Do you want a modern tone, whether high-gain or simply high-fidelity, as heard on many more contemporary recordings? Plenty of designs dispense with the vintage archetypes altogether, seeking to do something entirely new. Many of these will be made with ceramic magnets, which I’ll break into two categories: hot ceramic and high-fidelity ceramic.

Ceramic magnets are more powerful than alnico magnets and also more affordable, so they make an easy way to get more oomph out of any given pickup design. They are sometimes considered to sound harder, harsher and dirtier, but good pickup makers today know how to get all kinds of results out of ceramic magnets, and many can even disguise them in vintage-sounding designs.

Hot Ceramic: These are pickups for shred, heavy modern rock and most forms of contemporary metal. They offer optimum slamming power into your amp for producing maximum distortion and lots of sustain, but sometimes at the sacrifice of clarity, harmonic depth and playing dynamics. Note that resistance readings are less applicable to these types: makers will describe them with something like the above terms, and sell them on their punching power.

Many modern hot ceramic pickups do their jobs beautifully, but you shouldn’t feel you have to have a high-gain pickup, ceramic or otherwise, in order to achieve hot, high-gain tones. Check out “Picking Your Pickups – Hotter Is Not Always Better” for a closer look at the subject.

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Seymour Duncan Duckbucker

Seymour Duncan Duckbucker

High-Fidelity Ceramic: For a crisp, modern high-fidelity sound with optimum clarity. These may be for players who want their pickups to act as precise, accurate translators of their guitars’ sound, rather than adding any “special sauce” the way many other types do.

Though popular with many players, this is a somewhat more limited category, so it’s easier to refer you to some makers and models rather than listing types. For examples of high-fidelity ceramic pickups, check out:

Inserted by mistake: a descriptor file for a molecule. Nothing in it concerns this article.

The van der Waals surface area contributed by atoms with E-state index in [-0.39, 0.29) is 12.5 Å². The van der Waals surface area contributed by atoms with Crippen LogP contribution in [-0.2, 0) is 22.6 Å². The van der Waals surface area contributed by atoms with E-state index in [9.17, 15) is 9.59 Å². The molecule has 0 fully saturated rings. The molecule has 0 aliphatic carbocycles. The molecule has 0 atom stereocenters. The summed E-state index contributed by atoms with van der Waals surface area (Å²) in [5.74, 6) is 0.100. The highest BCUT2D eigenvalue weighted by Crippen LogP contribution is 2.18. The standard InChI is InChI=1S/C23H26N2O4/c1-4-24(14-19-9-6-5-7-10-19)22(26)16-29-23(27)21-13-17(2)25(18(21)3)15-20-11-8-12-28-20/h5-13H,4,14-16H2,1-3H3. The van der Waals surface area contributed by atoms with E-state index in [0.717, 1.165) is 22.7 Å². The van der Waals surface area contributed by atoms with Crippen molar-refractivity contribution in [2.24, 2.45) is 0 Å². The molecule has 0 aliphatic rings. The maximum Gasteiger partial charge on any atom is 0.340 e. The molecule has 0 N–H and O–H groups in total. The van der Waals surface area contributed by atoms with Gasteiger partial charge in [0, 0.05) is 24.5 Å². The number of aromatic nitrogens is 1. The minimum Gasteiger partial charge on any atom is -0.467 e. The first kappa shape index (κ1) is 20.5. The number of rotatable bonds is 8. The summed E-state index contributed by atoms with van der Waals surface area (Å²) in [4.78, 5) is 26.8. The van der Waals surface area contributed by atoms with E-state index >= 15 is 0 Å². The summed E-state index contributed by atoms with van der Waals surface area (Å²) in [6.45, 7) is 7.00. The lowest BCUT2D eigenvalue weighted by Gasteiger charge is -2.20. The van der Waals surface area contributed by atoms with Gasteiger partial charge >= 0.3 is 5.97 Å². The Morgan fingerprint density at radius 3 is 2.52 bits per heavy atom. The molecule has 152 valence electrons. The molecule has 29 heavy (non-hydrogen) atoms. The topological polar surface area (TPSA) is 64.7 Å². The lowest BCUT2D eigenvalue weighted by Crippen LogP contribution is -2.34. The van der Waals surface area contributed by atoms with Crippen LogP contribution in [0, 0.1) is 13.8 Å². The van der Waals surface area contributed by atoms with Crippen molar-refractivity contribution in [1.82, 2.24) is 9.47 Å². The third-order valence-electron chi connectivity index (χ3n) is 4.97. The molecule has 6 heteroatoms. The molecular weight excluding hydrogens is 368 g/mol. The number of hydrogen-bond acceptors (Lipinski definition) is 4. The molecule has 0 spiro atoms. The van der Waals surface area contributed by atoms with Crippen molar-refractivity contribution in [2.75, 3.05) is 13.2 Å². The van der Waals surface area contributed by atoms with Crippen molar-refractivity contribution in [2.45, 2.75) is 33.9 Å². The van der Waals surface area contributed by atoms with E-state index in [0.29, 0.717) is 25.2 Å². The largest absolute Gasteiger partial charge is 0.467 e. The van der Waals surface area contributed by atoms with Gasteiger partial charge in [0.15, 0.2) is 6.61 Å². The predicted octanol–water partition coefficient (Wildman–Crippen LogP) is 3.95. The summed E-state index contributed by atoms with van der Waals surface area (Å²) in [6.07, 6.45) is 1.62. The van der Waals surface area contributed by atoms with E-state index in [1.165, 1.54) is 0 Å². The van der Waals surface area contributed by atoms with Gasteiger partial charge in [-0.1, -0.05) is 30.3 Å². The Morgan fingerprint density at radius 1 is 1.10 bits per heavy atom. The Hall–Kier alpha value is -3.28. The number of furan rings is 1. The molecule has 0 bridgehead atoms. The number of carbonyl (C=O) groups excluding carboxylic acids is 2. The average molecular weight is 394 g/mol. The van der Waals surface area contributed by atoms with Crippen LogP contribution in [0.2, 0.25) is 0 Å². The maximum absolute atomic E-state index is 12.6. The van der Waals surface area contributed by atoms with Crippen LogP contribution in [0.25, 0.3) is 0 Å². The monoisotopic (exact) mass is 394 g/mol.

Gibson P-94 Single Coil Pickup

Gibson P-94 Single Coil

Shapeshifters: Many pickups are designed to give you one type of performance in a format designed for something else. One popular shapeshifter is the single-coil-sized humbucker, designed to give you hum-cancelling performance and traditional or high-gain humbucker tones without routing wood from a body originally made for standard single-coil pickups. Popular types include dual-rails or stacked-humbucker designs shaped like a traditional Strat or Tele pickup, and there are several humbuckers made to fit P-90 mounting types, too.

On the flipside, some players want to achieve single-coil tones in guitars routed for humbuckers. To that end, makers offer P-90s made in humbucker-sized mountings, split-coil designs, and even Telecaster-style bridge pickups disguised in humbucker-sized mountings. Gibson’s own P-94s are among the better-known examples of these, but GFS, EMG, Lindy Fralin, Jason Lollar, Harmonic Design and many, many others now are making such pickups.

Pickup Installation

If you really plan to get into pickup installation, search the usual booksellers to find great guitar maintenance titles, or at least Google up some online instruction, which is plentiful these days.

Even without that kind of help, a basic swap of any current pickup with something new of the same format and mounting type is usually pretty easy, barring any awkward mounting configurations. After all, the how-to diagram is right there in front of you in the form of the guitar itself. Reverse-engineer your way into the project while taking detailed notes, making diagrams, and even snapping some quick pics to help you guide yourself back again. Then install the new unit just as you see the existing unit currently installed. Again, check available guides for soldering techniques if that’s a skill that’s new to you.

Installations on different types of guitars do have their different “tips and tricks” that ease the process, though. And, as with any of this stuff, a comprehensive guide would make a book in itself, so it’s best to do some studying on the particular project before you proceed.